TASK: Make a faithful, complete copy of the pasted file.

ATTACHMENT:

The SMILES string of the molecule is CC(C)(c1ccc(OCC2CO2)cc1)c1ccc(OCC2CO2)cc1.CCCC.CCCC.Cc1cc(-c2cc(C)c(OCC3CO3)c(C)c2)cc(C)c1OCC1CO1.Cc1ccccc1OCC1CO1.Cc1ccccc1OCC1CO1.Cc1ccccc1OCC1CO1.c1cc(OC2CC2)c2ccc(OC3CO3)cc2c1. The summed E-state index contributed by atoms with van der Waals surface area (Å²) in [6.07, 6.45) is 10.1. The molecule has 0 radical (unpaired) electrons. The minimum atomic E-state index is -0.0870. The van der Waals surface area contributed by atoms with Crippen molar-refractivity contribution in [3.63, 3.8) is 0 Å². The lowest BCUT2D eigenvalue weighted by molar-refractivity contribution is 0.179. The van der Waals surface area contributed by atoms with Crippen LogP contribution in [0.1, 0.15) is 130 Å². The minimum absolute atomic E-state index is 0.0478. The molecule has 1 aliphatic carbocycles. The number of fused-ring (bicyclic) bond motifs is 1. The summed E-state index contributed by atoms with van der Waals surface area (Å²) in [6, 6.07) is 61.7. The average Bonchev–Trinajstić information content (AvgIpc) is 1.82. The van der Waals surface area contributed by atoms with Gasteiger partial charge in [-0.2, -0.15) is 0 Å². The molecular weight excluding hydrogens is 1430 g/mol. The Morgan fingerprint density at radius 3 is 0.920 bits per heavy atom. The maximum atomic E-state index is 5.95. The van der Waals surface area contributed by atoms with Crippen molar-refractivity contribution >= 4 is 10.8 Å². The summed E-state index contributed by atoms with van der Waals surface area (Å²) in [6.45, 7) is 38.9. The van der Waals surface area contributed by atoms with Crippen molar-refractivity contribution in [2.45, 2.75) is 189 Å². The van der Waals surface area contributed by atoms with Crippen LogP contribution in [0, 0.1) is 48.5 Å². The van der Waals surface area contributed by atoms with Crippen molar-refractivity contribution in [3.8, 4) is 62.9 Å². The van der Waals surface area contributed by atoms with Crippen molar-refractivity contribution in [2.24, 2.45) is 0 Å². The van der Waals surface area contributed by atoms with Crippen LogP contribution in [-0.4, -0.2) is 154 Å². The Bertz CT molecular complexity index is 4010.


The SMILES string of the molecule is CC(C)(c1ccc(OCC2CO2)cc1)c1ccc(OCC2CO2)cc1.CCCC.CCCC.Cc1cc(-c2cc(C)c(OCC3CO3)c(C)c2)cc(C)c1OCC1CO1.Cc1ccccc1OCC1CO1.Cc1ccccc1OCC1CO1.Cc1ccccc1OCC1CO1.c1cc(OC2CC2)c2ccc(OC3CO3)cc2c1. The summed E-state index contributed by atoms with van der Waals surface area (Å²) in [6.07, 6.45) is 10.1. The molecule has 0 radical (unpaired) electrons. The minimum atomic E-state index is -0.0870. The van der Waals surface area contributed by atoms with Crippen molar-refractivity contribution in [3.63, 3.8) is 0 Å². The lowest BCUT2D eigenvalue weighted by molar-refractivity contribution is 0.179. The van der Waals surface area contributed by atoms with Crippen LogP contribution in [0.1, 0.15) is 130 Å². The minimum absolute atomic E-state index is 0.0478. The molecule has 1 aliphatic carbocycles. The number of fused-ring (bicyclic) bond motifs is 1. The summed E-state index contributed by atoms with van der Waals surface area (Å²) in [6, 6.07) is 61.7. The average Bonchev–Trinajstić information content (AvgIpc) is 1.82. The van der Waals surface area contributed by atoms with Gasteiger partial charge in [-0.2, -0.15) is 0 Å². The molecular weight excluding hydrogens is 1430 g/mol. The Morgan fingerprint density at radius 3 is 0.920 bits per heavy atom. The maximum atomic E-state index is 5.95. The van der Waals surface area contributed by atoms with Crippen molar-refractivity contribution >= 4 is 10.8 Å². The summed E-state index contributed by atoms with van der Waals surface area (Å²) in [6.45, 7) is 38.9. The van der Waals surface area contributed by atoms with Crippen molar-refractivity contribution in [2.45, 2.75) is 189 Å². The van der Waals surface area contributed by atoms with Crippen LogP contribution in [0, 0.1) is 48.5 Å². The van der Waals surface area contributed by atoms with Crippen molar-refractivity contribution in [3.8, 4) is 62.9 Å². The van der Waals surface area contributed by atoms with Crippen molar-refractivity contribution in [2.24, 2.45) is 0 Å². The van der Waals surface area contributed by atoms with Crippen LogP contribution in [-0.4, -0.2) is 154 Å². The Bertz CT molecular complexity index is 4010.